Now, I know that the team behind this game wanted to make it as welcoming to new audiences as possible, especially due to the huge gap between sequels. It goes without saying though that to enjoy this game fully, you MUST play the previous games, or at least watch the cut-scenes as there will be parts in this game which will be confusing. Several specialist sites and YouTubers have felt the need to produce their own ‘story so far’ videos, some of them being very good and even helped me chain my memories together. Get the pun? The summaries only go so far though, so it is best you get your hands dirty and play the games yourself.

Although, those who do know the series pretty well might find moments within scenes boring and plugged in to make the newbies understand the series more. There are times that the voice actors aren’t even sure of themselves when saying their lines. At one point, Woody of Toy Story himself says; “I’m confused.” Even Mike Wazowski says what most players were thinking: “I have no idea who or what you’re talking about!”

Given the world of Kingdom Hearts is confusing, the team at Square Enix did come prepared. As previously mentioned video tutorials are available to all those that needs refreshers, these include refreshers on KH1, Chain of Memories, KH2, DDD, BBS, 358/2 days, and even some from KH Union X.

In the beginning of the game you’re thrown into Thebes/Olympus where you need to speak to Herc to gain his advice on something. While I know Sora, Goofy, Donald, Riku & the King – I would have liked a little more info on them from the get-go, and with Yen Sid saying that Sora needs the ‘power of waking’ before going against Xehanort – I genuinely forgot what the power of waking is. I sometimes felt that since so much time has passed, Square Enix didn’t have a clue on how to bring players up to speed. So like this, they just threw all their lore in there and hoped for the best.

I still think they did a good job, and without spoiling anything I can genuinely say that I am without a shadow of a doubt satisfied with the game. After finishing Kingdom Hearts 3 it also feels like a weight has been lifted from my shoulders. Although the ending has left a lot to be promised in the future, and slightly depressing at points (overall happy though) I thank Square Enix for what they’ve given us with regard to story. There still is a couple of questions left unanswered, but I guess we’ll have to wait and see what Square Enix will come up with next.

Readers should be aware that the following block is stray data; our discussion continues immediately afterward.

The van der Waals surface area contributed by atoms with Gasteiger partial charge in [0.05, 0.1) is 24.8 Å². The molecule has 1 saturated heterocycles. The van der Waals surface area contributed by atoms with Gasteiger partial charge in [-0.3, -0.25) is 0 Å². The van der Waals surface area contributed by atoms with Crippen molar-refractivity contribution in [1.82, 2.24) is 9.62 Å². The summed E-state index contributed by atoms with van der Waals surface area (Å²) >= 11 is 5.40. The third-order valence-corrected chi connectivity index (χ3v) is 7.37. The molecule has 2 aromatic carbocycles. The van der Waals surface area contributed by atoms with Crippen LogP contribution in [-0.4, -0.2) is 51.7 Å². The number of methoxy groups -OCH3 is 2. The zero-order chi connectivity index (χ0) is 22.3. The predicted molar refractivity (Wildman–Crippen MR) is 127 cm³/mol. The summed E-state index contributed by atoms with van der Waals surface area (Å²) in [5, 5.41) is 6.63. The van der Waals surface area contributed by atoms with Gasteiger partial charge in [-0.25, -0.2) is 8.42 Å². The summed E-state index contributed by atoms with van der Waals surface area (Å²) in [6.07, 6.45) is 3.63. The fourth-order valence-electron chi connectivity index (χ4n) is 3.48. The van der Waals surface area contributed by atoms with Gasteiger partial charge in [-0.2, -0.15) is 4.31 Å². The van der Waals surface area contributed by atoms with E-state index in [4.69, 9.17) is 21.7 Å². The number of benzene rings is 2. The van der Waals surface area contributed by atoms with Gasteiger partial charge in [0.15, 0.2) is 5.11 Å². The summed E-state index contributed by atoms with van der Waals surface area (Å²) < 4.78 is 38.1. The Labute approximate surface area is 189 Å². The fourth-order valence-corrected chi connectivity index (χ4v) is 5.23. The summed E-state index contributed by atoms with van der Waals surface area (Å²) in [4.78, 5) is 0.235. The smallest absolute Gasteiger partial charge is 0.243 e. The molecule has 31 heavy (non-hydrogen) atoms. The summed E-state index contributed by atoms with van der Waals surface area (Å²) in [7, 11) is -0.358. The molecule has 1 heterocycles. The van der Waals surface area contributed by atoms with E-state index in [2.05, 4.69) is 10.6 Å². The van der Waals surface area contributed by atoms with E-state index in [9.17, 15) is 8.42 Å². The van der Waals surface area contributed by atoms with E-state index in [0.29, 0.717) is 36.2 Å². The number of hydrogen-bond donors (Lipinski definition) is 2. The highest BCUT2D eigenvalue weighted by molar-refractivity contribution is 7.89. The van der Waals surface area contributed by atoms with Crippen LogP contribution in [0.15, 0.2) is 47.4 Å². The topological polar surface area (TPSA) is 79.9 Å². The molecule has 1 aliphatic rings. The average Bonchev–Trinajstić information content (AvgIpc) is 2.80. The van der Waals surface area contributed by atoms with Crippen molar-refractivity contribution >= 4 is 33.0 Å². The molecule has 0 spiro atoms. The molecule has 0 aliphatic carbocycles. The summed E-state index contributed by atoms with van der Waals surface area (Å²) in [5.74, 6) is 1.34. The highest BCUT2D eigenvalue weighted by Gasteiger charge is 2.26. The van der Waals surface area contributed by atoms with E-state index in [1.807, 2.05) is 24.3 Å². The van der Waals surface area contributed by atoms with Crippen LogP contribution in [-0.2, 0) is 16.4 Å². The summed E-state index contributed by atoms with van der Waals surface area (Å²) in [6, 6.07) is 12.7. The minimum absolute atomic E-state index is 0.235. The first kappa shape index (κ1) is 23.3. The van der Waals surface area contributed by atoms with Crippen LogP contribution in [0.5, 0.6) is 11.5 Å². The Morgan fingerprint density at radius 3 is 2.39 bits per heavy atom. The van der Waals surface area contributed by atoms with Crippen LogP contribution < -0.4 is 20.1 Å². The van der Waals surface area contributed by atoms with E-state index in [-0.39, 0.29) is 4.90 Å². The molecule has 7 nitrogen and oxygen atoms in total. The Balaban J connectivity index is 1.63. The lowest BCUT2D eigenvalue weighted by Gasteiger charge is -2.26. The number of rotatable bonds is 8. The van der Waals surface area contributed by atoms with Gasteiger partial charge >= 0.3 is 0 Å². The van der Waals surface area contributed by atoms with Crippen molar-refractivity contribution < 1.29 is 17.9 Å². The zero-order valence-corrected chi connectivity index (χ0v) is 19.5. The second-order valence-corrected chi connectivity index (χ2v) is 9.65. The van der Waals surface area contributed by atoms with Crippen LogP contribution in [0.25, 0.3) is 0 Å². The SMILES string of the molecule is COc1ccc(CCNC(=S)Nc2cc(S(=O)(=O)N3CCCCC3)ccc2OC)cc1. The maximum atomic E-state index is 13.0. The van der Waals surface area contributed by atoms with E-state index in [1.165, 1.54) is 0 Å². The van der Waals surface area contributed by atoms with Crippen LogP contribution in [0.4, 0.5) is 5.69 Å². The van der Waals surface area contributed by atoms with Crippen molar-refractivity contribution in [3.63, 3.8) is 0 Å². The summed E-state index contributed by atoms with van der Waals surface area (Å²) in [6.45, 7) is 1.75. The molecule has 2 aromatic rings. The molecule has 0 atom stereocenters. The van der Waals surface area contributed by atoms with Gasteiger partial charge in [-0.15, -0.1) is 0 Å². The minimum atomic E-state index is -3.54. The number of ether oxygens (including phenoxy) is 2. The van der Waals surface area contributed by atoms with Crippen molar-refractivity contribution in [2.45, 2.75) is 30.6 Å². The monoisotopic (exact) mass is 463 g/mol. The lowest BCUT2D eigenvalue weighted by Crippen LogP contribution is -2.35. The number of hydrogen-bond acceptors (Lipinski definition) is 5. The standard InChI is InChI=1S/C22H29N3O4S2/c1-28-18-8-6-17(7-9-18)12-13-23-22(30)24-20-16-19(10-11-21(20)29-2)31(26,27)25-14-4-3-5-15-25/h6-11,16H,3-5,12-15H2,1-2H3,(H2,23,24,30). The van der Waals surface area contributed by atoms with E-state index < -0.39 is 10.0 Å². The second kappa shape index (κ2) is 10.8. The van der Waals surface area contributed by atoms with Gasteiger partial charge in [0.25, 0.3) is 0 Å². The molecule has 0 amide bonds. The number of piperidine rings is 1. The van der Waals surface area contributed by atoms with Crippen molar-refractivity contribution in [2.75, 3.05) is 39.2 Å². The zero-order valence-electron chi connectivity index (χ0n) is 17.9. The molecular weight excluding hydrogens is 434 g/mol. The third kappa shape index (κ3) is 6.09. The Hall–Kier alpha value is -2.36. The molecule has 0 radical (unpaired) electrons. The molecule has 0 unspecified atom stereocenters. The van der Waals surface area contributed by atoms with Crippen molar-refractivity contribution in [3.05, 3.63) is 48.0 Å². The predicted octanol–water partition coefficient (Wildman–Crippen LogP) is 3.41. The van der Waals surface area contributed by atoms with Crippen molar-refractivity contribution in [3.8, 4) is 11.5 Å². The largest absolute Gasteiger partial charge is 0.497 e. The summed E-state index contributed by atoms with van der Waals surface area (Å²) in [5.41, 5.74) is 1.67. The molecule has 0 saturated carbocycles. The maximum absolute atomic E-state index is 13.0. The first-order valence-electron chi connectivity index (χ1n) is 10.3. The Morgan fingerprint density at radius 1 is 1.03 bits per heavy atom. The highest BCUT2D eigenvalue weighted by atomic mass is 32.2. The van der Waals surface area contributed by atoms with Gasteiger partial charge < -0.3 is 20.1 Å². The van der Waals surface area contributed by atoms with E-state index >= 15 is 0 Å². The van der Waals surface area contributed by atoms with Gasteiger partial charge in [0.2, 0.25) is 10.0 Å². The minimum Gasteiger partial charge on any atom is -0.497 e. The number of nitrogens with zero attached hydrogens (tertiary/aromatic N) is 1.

Regarding the Disney Worlds, I did expect better to be frank. The real fun and laughter that came from the Disney characters were copy and pasted from the film itself, all other ‘original’ KH Disney content was pretty cringe-worthy. Here are my thoughts on each of the Disney worlds, and their respective score in my opinion with regard to world design and storyline.

Olympus (Hercules) – 

As the first world you explore in the game, it was very important that Square Enix get this right. They did that, and more. I loved Olympus, especially since they got rid of the basic coliseum-type gameplay that started becoming overused in my opinion. Thebes was gorgeous and Olympus was everything I remembered from the movie. Here you fight alongside the son of Zeus, Hercules.

Kingdom of Corona (Tangled) – 

The Tangled world is massive, they pretty much brought in all the places you see in the movie from the tower, to the actual kingdom of Corona. Everything is designed with such detail including dance, action and bad guys. Even though the story of this world is pretty much the same as seen on screens it was a pleasant world to explore and experience. Here you fight alongside Flynn & Rapunzel.